Thomas Jefferson Papers

To Thomas Jefferson from Daniel Strobel, Jr., 20 July 1805

Liverpool 20th July 1805.

To his Excellency Thomas Jefferson
President of the United States.

I owe to your Excellency my profound gratitude, for having been nominated by your Excellency in 1803 to the office of Consul of the United States for the port of Antwerp; which by a singular Concurrence of events never reached my Knowledge, till after the period your Excellency allotted for my acceptance of it in had expired, and Mr. Ridgeway substituted in my stead.—

Many misfortunes have marked my life, subsequent to the honor your Excellency conferred on me on that occasion, which lead me to hope from the well known character of your Excellency, that your Excellency will pardon me for again trespassing upon your Excellency’s attention; in doing which, I have also been encouraged by my estimable friend, our present minister at the Court of London, who has Kindly assured me that your Excellency will not consider it an intrusion.

The object of my present application is humbly to Solicit your Excellency’s protection—in the event of a vacancy occurring in the Consulate of Liverpool; where I am recently establish’d with my family.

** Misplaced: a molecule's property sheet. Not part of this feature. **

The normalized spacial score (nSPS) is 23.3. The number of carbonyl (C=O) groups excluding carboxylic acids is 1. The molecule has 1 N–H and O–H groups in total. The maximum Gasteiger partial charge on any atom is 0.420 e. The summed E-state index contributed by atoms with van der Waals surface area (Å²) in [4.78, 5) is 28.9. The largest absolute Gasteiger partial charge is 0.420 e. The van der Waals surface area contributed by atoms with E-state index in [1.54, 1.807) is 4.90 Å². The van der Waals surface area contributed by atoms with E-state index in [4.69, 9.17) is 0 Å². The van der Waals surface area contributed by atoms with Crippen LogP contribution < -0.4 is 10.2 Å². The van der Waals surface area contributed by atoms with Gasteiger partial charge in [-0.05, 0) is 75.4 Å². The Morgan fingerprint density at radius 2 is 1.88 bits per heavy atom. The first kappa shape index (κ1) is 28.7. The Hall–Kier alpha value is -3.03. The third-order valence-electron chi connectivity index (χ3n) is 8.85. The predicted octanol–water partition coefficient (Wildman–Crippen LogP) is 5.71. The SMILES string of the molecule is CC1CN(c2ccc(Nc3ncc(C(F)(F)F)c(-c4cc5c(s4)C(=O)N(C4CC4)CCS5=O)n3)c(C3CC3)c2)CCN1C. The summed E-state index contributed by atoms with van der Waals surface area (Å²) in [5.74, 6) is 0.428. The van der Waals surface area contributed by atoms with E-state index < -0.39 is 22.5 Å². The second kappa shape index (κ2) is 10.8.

I deem it indecorous to trouble your Excellency with a detail of my Situation and circumstances; too well calculated to excite the Compassion, and to wound the Sensibility of your Excellency.—

But in order that your Excelly—might be able to appreciate the magnitude of the Service your Excelly would render me, by doing me the honour to intrust me with the Consular Duty in this port, whenever it may Seem right to your Excellency, and by it, to measure the extent of what would be my gratitude, I have requested my friend Mr Short, to communicate to your Excellency, when at leisure, such particulars relative to my unhappy position, as will I hope justify me for presuming to lay my case before your Excellency.—

I cannot take my leave of your Excellency without expressing my deep regret, that circumstances made it impossible to me to visit the Seat of Government, subsequent to the introduction which Govr. Monroe honored me with in his letter to your Excellency, deliver’d by Mr Short in 1802.—It would have greatly flattered my Vanity, and highly gratified my best feelings to have had the honor of being presented to your Excellency.—

With great veneration for your Excelly’s Public and private character I beg leave to Subscribe myself

Your Excellency’s Most devoted and faithful Servt.

D Strobel Junr.

DNA: RG 59—LAR—Letters of Application and Recommendation.

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